KARACHI: Pakistan on Monday observed the International Day for Elimination of Violence Against Women.
Studies conducted by Aurat Foundation under its Gender Equity Program (GEP) registered that vast majority of people, including women themselves view domestic violence as a serious issue.
The findings revealed that violence has long lasting effects on women and children and the children often repeat the violence they see at home.
Aurat Foundation’s GEP, supported by USAID and implemented in collaboration with Asia Foundation, strives to facilitate behavioral change, enable women to access information, resources and institutions, acquire control over their lives and improve societal attitudes towards women and their empowerment.
Combating gender based violence is one of the four major objectives of GEP, said Rubina Brohi and Shireen Khan closely associated with the project. Talking to APP they said research studies on GBV are part of GEPs efforts to pursue this objective that is directly linked with development of women in the country.
According to them findings and recommendation of these studies have not only helped to assess the enormity and patterns of different forms of GBV prevalent in Pakistani society, but have also proved to be an invaluable asset to offer seamless service to victims and survivors of violence.
They also referred to a research that has established that factors which assist internal trafficking to thrive in Pakistan include criminal intent, financial gain, poverty, illiteracy, patriarchal views and injustices imbedded in deeply held beliefs and customs in context to women.
Unesco Director-General Irina Bokova in her message on the occasion of the International Day for the Elimination of Violence against Women, said all women and girls must live free of fear and violence.
According to a press release issued by the UN Information Centre (UNIC), violence against women and girls is one of the most pervasive violations of human rights today, IRNA news agency reported.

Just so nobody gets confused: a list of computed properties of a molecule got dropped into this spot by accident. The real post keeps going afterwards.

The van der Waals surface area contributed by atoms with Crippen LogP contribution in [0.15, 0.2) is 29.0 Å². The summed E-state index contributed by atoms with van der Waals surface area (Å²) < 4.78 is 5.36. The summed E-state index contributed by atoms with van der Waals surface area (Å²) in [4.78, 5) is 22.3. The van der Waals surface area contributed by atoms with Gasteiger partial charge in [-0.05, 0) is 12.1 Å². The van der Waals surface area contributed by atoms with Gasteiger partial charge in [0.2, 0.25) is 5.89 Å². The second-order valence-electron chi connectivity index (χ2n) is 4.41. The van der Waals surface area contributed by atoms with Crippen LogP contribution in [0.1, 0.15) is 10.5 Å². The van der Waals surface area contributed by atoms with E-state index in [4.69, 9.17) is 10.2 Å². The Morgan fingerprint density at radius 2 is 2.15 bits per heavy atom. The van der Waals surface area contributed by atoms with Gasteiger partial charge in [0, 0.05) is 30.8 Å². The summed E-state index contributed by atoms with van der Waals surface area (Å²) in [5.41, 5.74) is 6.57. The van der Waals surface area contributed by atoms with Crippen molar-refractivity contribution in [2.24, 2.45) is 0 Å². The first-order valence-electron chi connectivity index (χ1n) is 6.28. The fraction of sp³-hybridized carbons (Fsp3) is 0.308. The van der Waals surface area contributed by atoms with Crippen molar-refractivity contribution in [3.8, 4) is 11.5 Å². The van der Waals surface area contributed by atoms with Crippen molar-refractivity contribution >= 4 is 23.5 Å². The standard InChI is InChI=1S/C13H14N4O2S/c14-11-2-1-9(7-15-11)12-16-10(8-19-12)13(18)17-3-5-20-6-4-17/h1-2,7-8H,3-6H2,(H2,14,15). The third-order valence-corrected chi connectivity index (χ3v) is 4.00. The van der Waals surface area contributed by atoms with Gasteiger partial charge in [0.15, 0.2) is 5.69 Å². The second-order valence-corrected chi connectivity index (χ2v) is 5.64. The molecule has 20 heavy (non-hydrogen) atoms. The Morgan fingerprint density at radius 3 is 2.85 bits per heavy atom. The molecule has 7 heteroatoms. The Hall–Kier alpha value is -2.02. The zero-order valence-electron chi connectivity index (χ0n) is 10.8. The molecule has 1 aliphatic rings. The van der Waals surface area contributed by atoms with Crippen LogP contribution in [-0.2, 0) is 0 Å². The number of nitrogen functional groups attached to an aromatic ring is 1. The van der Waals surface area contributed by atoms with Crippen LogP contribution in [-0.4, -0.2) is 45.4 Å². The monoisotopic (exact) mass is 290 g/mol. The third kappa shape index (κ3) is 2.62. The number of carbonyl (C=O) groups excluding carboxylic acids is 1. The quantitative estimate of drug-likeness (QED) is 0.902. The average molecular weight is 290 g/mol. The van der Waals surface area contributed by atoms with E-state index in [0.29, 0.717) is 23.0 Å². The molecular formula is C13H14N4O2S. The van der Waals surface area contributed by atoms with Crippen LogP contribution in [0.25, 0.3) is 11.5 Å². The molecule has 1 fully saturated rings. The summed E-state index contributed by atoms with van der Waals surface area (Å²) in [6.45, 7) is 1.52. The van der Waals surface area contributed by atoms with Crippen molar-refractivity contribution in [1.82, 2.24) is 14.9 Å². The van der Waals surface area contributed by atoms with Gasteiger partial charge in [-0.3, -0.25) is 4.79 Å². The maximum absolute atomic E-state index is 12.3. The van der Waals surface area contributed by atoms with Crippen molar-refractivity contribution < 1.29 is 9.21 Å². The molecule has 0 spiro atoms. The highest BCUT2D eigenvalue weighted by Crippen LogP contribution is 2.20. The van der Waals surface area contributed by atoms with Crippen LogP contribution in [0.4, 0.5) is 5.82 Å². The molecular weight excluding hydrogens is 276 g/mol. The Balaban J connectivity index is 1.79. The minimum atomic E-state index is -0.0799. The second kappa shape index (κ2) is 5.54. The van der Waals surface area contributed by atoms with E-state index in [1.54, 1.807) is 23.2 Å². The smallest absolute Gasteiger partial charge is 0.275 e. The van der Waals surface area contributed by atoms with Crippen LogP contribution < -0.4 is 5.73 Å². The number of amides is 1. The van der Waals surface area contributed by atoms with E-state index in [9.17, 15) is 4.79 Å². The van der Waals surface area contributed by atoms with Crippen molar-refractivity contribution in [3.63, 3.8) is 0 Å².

Globally, as many as seven in ten women report having experienced physical and/or sexual violence at one point in their lives. Violence occurs in all countries, across all socio-economic groups.
This violence is a major barrier to development and an affront to individual dignity, which prevents girls and women from exercising fully their human rights – notably, the right to education.
Missing in the Millennium Declaration and the Millennium Development Goals, the elimination of all forms of violence against women and girls should be recognized as essential to the pursuit of gender equality in the post-2015 sustainable development agenda.
Education is a starting point to halt violence. This is why UNESCO is working to prevent gender-based violence in and around schools, and to ensure that the right to education for all is not violated.
Violence against women draws on deeply rooted attitudes. UNESCO is supporting research to identify these roots in order to transform them, working with women and men, girls and boys, to promote positive representations and gender-equal attitudes.
This includes efforts to foster cultural values and to eliminate harmful traditional practices, such as female genital mutilation/cutting. In March 2013, I signed a Joint Statement on Ending Violence against Women and Girls with other Heads of United Nations agencies.
This statement confirmed UNESCO’s readiness to strengthen synergies throughout the United Nations system and redouble its efforts in creating a more just world of equal dignity for all.
Nomad Centre and Art Gallery in collaboration with UN Women have started a 16-day campaign to end violence against women and girls by working with all segments of society for a peaceful and tolerant Pakistan.
The event was inaugurated by Ms. Khawar Mumtaz, Chairperson – National Commission on the Status of Women and will continue till Dec 10.
In this regard, various programmes were arranged including “Art for Social Change, Peace and Empowerment” focuses on awareness raising and communicating a strong message on “Tashaddud Namanzoor (Voilence; not acceptable)” through an inspiring exhibition of Paintings and Installations.